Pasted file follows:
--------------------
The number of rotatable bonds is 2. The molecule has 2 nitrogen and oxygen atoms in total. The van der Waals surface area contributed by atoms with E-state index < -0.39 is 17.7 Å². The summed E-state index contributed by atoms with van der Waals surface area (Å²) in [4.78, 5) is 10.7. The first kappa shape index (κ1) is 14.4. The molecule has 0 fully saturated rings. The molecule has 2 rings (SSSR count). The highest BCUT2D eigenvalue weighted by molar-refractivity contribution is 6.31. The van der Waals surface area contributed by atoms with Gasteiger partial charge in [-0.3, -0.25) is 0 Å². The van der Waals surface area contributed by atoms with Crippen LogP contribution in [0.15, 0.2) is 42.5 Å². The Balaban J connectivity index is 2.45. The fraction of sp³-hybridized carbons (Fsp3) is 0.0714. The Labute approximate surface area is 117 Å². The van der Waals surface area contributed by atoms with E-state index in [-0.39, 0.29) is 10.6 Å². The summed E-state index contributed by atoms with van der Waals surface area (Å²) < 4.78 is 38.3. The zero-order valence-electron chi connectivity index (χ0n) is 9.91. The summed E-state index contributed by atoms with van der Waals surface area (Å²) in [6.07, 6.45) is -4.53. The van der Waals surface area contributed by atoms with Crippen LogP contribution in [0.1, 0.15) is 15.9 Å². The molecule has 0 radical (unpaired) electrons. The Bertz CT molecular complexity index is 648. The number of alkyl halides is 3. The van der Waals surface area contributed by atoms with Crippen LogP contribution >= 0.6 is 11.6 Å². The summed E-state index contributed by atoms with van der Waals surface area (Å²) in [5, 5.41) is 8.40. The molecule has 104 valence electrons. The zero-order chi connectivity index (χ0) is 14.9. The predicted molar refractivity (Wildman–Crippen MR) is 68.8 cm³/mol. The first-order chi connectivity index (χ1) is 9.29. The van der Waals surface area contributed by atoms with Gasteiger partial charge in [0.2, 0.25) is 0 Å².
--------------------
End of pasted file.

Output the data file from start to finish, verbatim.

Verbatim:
The number of rotatable bonds is 2. The molecule has 2 nitrogen and oxygen atoms in total. The van der Waals surface area contributed by atoms with E-state index < -0.39 is 17.7 Å². The summed E-state index contributed by atoms with van der Waals surface area (Å²) in [4.78, 5) is 10.7. The first kappa shape index (κ1) is 14.4. The molecule has 0 fully saturated rings. The molecule has 2 rings (SSSR count). The highest BCUT2D eigenvalue weighted by molar-refractivity contribution is 6.31. The van der Waals surface area contributed by atoms with Gasteiger partial charge in [-0.3, -0.25) is 0 Å². The van der Waals surface area contributed by atoms with Crippen LogP contribution in [0.15, 0.2) is 42.5 Å². The Balaban J connectivity index is 2.45. The fraction of sp³-hybridized carbons (Fsp3) is 0.0714. The Labute approximate surface area is 117 Å². The van der Waals surface area contributed by atoms with E-state index in [-0.39, 0.29) is 10.6 Å². The summed E-state index contributed by atoms with van der Waals surface area (Å²) < 4.78 is 38.3. The zero-order valence-electron chi connectivity index (χ0n) is 9.91. The summed E-state index contributed by atoms with van der Waals surface area (Å²) in [6.07, 6.45) is -4.53. The van der Waals surface area contributed by atoms with Crippen LogP contribution in [0.1, 0.15) is 15.9 Å². The molecule has 0 radical (unpaired) electrons. The Bertz CT molecular complexity index is 648. The number of alkyl halides is 3. The van der Waals surface area contributed by atoms with Crippen LogP contribution >= 0.6 is 11.6 Å². The summed E-state index contributed by atoms with van der Waals surface area (Å²) in [5, 5.41) is 8.40. The molecule has 104 valence electrons. The zero-order chi connectivity index (χ0) is 14.9. The predicted molar refractivity (Wildman–Crippen MR) is 68.8 cm³/mol. The first-order chi connectivity index (χ1) is 9.29. The van der Waals surface area contributed by atoms with Gasteiger partial charge in [0.2, 0.25) is 0 Å².